Crystal Bridges Museum of American Art in Bentonville, Ark., added works by four female artists to its collection: Amy Sherald, Lorraine O’Grady, Marie Watt, and Dyani White Hawk. The acquisitions include Sherald’s “Precious jewels by the sea” (2019), a large-scale painting depicting four teenagers at the beach. A series of 14 photographs, “Untitled (Mlle Bourgeoise Noire)” (1980-83/2009) documents a performance piece that is O’Grady’s first public art work. Wearing a gown and cape made with 180 white opera-length gloves, she adopted the persona of Miss Black Middle-Class 1955 and randomly showed up at exhibition openings, yelling out poems and her objections to the black and white art worlds. The museum plans to display both works in early 2020. Crystal Bridges

Howard University received a substantial gift, a collection of African American art valued at more than $2.5 million. Patricia Turner Walters made the generous donation in honor of her late husband, scholar/activist Ronald W. Walters (1938-2010), who served for 25 years as a professor in Howard’s Department of Political Science, including nearly a decade as chair. Howard is acquiring 152 works of art—paintings, sculpture, prints, and photography. The expansive collection features artists active in the 19th, 20th, and 21st centuries, Edward M. Bannister, Grafton Tyler Brown, Robert S. Duncanson (at right), Aaron Douglas, Norman Lewis, Romare Bearden, Elizabeth Catlett, Barkley Hendricks, Kerry James Marshall, and Kehinde Wiley, among them. Patricia first began collecting art in the late 1980s, acquiring most of her works after 2002. Howard University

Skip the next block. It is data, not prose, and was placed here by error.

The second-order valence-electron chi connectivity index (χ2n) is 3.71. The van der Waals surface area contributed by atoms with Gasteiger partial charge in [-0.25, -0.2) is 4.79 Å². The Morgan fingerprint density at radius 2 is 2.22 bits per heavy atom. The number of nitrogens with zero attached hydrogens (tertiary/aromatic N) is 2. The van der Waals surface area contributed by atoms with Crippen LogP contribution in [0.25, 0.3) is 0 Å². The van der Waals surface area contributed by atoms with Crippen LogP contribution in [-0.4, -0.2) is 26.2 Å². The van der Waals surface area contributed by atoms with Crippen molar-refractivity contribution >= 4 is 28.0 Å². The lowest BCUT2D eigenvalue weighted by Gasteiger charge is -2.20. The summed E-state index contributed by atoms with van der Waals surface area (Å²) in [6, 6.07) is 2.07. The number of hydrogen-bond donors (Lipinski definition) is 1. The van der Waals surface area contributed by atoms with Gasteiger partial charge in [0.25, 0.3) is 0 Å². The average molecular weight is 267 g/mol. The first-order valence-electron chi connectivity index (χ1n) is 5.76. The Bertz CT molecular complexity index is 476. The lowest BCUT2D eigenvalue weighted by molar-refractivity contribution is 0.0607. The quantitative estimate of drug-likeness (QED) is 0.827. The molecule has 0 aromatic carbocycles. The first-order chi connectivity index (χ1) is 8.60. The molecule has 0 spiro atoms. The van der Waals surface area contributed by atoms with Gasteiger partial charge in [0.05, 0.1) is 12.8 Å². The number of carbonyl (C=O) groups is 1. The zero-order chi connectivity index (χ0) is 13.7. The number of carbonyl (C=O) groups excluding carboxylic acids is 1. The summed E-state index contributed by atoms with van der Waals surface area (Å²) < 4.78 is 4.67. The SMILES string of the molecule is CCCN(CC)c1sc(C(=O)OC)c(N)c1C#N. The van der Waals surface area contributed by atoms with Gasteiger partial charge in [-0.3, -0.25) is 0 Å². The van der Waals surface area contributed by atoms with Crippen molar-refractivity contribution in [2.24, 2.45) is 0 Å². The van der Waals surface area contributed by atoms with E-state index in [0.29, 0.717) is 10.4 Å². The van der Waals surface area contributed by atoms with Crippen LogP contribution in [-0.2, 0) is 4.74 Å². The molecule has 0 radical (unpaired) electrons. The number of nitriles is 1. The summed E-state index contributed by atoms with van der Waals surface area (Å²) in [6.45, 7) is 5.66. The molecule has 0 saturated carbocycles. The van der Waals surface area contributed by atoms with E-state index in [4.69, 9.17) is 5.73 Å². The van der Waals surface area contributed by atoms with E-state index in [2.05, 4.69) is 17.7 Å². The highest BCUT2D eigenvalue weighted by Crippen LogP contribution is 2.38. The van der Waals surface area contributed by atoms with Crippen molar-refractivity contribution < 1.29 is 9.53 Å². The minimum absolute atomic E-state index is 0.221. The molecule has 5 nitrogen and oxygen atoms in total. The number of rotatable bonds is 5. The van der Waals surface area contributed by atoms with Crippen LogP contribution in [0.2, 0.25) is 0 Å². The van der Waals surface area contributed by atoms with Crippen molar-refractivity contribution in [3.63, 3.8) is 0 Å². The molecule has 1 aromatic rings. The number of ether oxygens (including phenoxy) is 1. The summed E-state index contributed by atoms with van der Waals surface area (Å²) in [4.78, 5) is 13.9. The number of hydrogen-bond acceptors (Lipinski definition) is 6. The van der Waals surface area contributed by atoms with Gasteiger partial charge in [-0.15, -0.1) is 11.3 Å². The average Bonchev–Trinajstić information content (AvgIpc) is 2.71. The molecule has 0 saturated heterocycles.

ON VIEW
“Lou Stovall: New Work” opens Jan. 25 at Addison/Ripley Fine Art in Washington, D.C. Renowned artist and printmaker Lou Stovall has collaborated with Sam Gilliam, Jacob Lawrence, Gene Davis, and Lois Mailou Jones, among many others. He is presenting a new series of assembled collages. Testaments to the beauty and possibilities of color, the works are composed of fragments of Stovall’s abstract prints. Addison/Ripley

 

IMAGES: Top of page: From left, Simone Leigh. | Photo by Paul Mpagi Sepuya; Henry Taylor. | © Cassi Amanda Gibson, Courtesy Rizzoli; USA 2020 Fellows: Clockwise, from left, Melvin Edwards. | Photo by RossCollab; Howardena Pindell. | Photo by Nathan Keay, Museum of Contemporary Art, Chicago; Courtesy the artist and Garth Greenan Gallery, New York; Martine Syms. | Photo by Hedi Slimane; Nari Ward. | Photo by World Red Eye, Courtesy of the Perez Art Museum Miami; and Matthew Angelo Harrison. | Photo by Tyler Jones, Courtesy the artist and Jessica Silverman Gallery, San Francisco

 


Stan Douglas is representing Canada at the 59th Venice Biennale in 2021. He was featured at the international exhibition in the Central Pavilion at this year’s Venice Biennale. | Video by BiennaleChannel